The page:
Steve’s Sojourns – Sunbathing at midnight
As we slipped gently out of Bergen harbour on the evening tide the sun began to wash the city with a soft orange almost golden cast. There a few finer sights in life than a sunset at sea and tonight was proving to be one of the finest.
I had come to take Norway’s Hurtigruten cruise to see the Midnight Sun just as many others take it to experience the Northern Lights. For over a hundred years the Hurtigruten ships have been sailing between Bergen in the south to Kirkenes on the Russian border deep inside the Arctic Circle. However if you are a dedicated cruiser then you must expect something different here for the Hurtigruten is not so much a cruise as more a way of life.
What I found here was a bus and postal service with goods and people getting on and off at every stop. Most of the Norwegians I met were desperate to try out their usually perfect English on me and I was soon holding a conversation with a charming young couple visiting
Because these vessels are a cross between an arctic explorer and a cargo ship I soon discovered I had to make my own entertainment. Don’t think however you’re on a rusting tramp steamer here though, as the company’s newest vessels have all the mod cons of a contemporary cruise ship.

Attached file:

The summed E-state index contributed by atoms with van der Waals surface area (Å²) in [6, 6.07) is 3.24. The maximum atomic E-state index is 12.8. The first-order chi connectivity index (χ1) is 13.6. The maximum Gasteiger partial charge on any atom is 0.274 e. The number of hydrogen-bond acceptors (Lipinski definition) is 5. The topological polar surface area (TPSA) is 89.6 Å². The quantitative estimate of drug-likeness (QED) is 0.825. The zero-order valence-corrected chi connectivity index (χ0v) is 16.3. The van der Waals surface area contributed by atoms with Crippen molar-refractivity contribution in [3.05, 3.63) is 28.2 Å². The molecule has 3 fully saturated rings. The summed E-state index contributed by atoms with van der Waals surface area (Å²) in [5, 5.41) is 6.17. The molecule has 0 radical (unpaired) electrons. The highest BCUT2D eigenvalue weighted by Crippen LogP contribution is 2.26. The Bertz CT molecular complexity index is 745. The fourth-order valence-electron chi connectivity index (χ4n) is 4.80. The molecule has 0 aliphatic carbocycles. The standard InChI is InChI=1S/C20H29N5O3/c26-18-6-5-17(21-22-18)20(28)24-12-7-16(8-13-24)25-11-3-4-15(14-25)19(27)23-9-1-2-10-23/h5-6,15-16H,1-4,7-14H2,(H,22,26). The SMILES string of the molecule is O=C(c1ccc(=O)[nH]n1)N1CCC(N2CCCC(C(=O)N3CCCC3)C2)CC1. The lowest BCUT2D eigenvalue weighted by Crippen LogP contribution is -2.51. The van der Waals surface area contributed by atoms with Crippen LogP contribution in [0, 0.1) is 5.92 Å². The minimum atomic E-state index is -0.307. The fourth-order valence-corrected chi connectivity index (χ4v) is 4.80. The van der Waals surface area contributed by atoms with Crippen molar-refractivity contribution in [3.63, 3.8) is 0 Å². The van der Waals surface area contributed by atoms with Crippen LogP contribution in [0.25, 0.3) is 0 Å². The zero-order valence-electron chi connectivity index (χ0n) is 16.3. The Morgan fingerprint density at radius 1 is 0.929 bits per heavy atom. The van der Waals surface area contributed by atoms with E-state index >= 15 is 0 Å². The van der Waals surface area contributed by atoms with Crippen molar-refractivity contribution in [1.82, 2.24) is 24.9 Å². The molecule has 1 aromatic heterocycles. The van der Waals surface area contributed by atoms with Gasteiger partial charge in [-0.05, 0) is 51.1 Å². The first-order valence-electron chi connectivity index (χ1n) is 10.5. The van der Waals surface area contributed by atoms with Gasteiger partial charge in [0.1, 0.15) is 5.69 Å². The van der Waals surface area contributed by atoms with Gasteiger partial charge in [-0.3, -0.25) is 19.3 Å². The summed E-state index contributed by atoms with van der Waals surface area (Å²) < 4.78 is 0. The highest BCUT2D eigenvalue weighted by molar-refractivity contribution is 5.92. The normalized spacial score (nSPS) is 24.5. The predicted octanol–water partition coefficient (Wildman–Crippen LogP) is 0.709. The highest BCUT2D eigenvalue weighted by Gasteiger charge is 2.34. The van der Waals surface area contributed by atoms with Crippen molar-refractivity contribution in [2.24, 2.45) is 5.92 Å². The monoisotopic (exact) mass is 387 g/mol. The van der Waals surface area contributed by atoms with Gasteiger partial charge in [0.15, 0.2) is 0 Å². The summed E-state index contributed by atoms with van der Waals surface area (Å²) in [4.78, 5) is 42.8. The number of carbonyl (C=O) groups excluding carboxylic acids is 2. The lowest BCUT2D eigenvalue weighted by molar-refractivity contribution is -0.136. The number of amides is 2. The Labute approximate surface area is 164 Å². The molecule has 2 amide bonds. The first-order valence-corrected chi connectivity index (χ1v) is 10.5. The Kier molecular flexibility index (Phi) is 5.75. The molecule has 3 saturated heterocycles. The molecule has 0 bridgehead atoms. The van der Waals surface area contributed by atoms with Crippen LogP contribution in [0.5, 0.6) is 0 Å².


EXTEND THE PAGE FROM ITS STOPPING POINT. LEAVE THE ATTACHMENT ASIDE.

The next morning after a typical Scandinavian breakfast of sliced meats, cheeses and yoghurts I made my way back into the lounge to chat to my two young Norwegian friends only to find they were no longer on board. During the night the ship had docked at two small settlements and they had disembarked.
An hour later we docked at Alesund and taking advantage of the one hour stop I strolled into town to look at its world famous, fascinating Art Nouveau style architecture. So fascinating in fact that I had to sprint back to the dock to get on board before departure. The Hurtigruten is a working voyage with a schedule to keep and will wait for no one. There are many stories of people missing the ship and having to pay thousands to meet up with it by taxi or plane further along its route.
At any given time there are eleven ships plying their way up and down and clever timing means that the ports visited by day going north are arrived at by night going south and vice versa and to many people the full twelve day return journey is the ultimate in cruising.
The Hurtigruten has been called the most beautiful cruise in the world and I soon began to see why when we travelled down the 10 miles of the fiord that lead to the World Heritage site village of Geiranger. Cliffs that are thousands of feet high with waterfalls cascading down almost the same distance, glower over you and dwarf any ship beneath them. All this against a backdrop of blue sky and white clouds whilst Sea Eagles drifted nonchalantly past to keep us company.
On most cruises you get one stop a day on the Hurtigruten you can get five. Most of the stops are no longer that half an hour except at the bigger cities and towns but the joy of leaning over the rail and watching what is being loaded and unloaded and who’s getting on and off is a hard to beat.